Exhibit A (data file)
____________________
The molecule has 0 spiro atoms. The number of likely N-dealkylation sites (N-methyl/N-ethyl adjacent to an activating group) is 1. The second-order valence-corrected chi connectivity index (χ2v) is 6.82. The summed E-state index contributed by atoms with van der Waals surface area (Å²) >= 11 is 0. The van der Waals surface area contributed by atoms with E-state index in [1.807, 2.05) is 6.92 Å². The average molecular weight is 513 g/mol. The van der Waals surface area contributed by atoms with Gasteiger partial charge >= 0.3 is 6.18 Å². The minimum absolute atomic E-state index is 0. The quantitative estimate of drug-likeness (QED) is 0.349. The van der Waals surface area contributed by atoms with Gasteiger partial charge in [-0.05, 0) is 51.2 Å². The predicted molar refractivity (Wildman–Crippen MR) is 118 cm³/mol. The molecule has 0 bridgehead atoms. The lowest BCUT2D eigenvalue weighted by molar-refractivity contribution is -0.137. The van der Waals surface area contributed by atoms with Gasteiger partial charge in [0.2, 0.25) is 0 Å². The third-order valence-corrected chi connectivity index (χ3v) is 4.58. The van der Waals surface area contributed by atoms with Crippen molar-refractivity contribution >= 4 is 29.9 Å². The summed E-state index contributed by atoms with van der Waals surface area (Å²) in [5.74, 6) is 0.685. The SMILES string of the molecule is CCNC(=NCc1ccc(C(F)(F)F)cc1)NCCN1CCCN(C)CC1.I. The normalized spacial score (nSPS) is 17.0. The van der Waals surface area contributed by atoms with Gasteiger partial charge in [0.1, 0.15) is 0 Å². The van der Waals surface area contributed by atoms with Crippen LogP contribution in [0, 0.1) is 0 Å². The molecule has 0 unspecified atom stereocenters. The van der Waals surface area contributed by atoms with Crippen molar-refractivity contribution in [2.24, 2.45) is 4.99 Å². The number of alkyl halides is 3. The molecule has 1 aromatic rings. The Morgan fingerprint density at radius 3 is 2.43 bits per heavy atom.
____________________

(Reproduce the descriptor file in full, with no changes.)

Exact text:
The molecule has 0 spiro atoms. The number of likely N-dealkylation sites (N-methyl/N-ethyl adjacent to an activating group) is 1. The second-order valence-corrected chi connectivity index (χ2v) is 6.82. The summed E-state index contributed by atoms with van der Waals surface area (Å²) >= 11 is 0. The van der Waals surface area contributed by atoms with E-state index in [1.807, 2.05) is 6.92 Å². The average molecular weight is 513 g/mol. The van der Waals surface area contributed by atoms with Gasteiger partial charge >= 0.3 is 6.18 Å². The minimum absolute atomic E-state index is 0. The quantitative estimate of drug-likeness (QED) is 0.349. The van der Waals surface area contributed by atoms with Gasteiger partial charge in [-0.05, 0) is 51.2 Å². The predicted molar refractivity (Wildman–Crippen MR) is 118 cm³/mol. The molecule has 0 bridgehead atoms. The lowest BCUT2D eigenvalue weighted by molar-refractivity contribution is -0.137. The van der Waals surface area contributed by atoms with Gasteiger partial charge in [0.2, 0.25) is 0 Å². The third-order valence-corrected chi connectivity index (χ3v) is 4.58. The van der Waals surface area contributed by atoms with Crippen molar-refractivity contribution >= 4 is 29.9 Å². The summed E-state index contributed by atoms with van der Waals surface area (Å²) in [5.74, 6) is 0.685. The SMILES string of the molecule is CCNC(=NCc1ccc(C(F)(F)F)cc1)NCCN1CCCN(C)CC1.I. The normalized spacial score (nSPS) is 17.0. The van der Waals surface area contributed by atoms with Gasteiger partial charge in [0.1, 0.15) is 0 Å². The van der Waals surface area contributed by atoms with Crippen LogP contribution in [0, 0.1) is 0 Å². The molecule has 0 unspecified atom stereocenters. The van der Waals surface area contributed by atoms with Crippen molar-refractivity contribution in [2.24, 2.45) is 4.99 Å². The number of alkyl halides is 3. The molecule has 1 aromatic rings. The Morgan fingerprint density at radius 3 is 2.43 bits per heavy atom.